https://www.msn.com/en-us/news/us/cdc-will-not-investigate-mild-infections-in-vaccinated-americans/ar-AAKmGW8

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On 5/24/2021 at 9:40 PM, Hoosier said:

Can you elaborate?

My bad, the CDC only tightened the testing rules for people who were vaccinated, but got Covid anyways. They did not change anything for routine testing afaik.

The new rules limit the number of PCR cycles that can be used to 28, well under the broader norm of 35-40. Apparently the results become more dubious as the cycle number rises, at least according to Dr Fauci, who said any result from 35 or more cycles is 'meaningless'.

 

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It's done!  My school (work) had in person school all year and we finished today as planned. We had not just school but sports, music (band/choir), plays, and lots of other activities.  With 1850 students, we had 111 test positive for Covid and 31 staff.  None were severe cases there were no outbreaks, just a few cases each week.  

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5 minutes ago, KokomoWX said:

It's done!  My school (work) had in person school all year and we finished today as planned. We had not just school but sports, music (band/choir), plays, and lots of other activities.  With 1850 students, we had 111 test positive for Covid and 31 staff.  None were severe cases there were no outbreaks, just a few cases each week.  

That's pretty good for like 8 months of being in school.  Some questions...

Were all the kids in-person 5 days a week?

Were kids required to wear masks during the extracurricular activities?

Was there routine testing of everyone, or just get tested if you felt sick or had been exposed to someone with covid?

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4 minutes ago, WestMichigan said:

Michigan checking in with "only" 549 cases today.  A huge improvement over past weeks/months.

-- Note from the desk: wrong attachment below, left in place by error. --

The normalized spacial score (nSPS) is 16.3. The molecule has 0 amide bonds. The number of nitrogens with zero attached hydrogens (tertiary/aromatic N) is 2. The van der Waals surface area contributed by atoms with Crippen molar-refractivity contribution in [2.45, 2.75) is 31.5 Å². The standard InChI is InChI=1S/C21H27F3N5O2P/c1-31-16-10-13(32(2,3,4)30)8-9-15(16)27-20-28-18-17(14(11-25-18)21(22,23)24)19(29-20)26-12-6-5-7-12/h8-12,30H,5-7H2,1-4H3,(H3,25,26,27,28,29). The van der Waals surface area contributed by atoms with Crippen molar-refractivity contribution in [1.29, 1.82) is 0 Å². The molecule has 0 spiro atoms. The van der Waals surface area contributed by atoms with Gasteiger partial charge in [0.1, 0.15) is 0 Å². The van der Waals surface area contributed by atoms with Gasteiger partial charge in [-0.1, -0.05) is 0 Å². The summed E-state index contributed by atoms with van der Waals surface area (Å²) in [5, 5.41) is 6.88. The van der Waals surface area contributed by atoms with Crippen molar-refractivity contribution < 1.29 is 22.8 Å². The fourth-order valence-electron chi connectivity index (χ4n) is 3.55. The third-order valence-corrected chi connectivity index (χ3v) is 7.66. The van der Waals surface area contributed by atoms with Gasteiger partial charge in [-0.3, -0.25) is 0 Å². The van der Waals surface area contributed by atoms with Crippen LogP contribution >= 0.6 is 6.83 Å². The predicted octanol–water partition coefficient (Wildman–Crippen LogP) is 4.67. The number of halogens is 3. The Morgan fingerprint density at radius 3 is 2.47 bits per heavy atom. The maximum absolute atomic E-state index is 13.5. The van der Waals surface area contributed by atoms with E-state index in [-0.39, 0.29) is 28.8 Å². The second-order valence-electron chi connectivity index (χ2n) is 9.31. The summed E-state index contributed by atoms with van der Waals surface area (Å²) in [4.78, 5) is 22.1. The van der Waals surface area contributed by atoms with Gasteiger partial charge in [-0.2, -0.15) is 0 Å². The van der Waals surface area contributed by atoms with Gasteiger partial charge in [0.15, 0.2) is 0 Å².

That is less than today's number in IN, and our Spring surge was nothing like yours.

The benchmark number I have in my head is 200... can we get the daily average in Indiana under that number.  I think it wouldn't be until well into July or maybe August if it does happen.

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1 minute ago, Hoosier said:

That's pretty good for like 8 months of being in school.  Some questions...

Were all the kids in-person 5 days a week?

Were kids required to wear masks during the extracurricular activities?

Was there routine testing of everyone, or just get tested if you felt sick or had been exposed to someone with covid?

Yep, we did five days a week in-person.  We did start the year with about 15% opting for eLearning from home which was about half by mid September.  They continued coming back and we were down to less than 5% after Christmas break.  Kids were required to wear masks at extracurricular activities including while on the bench/sideline for sports but not when playing.  Band and choir demasked during performances and kids did for plays while on stage.  

We only tested when it was suspected someone was sick.  We did have a lot of quarantines early on when we took extra precautions.  We did receive a small supply of rapid tests from the state a few months ago.  I don't have any data how much they were used.  

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My wife has 101 fever with 2nd shot of Pfizer. She got yesterday at 430. I didn't have any reaction to 2nd, 1st one hit me a little harder with headaches/chills. I talked to doctor on my trip out west and said if you got hit harder with 1st you probably have had covid previously and not known it.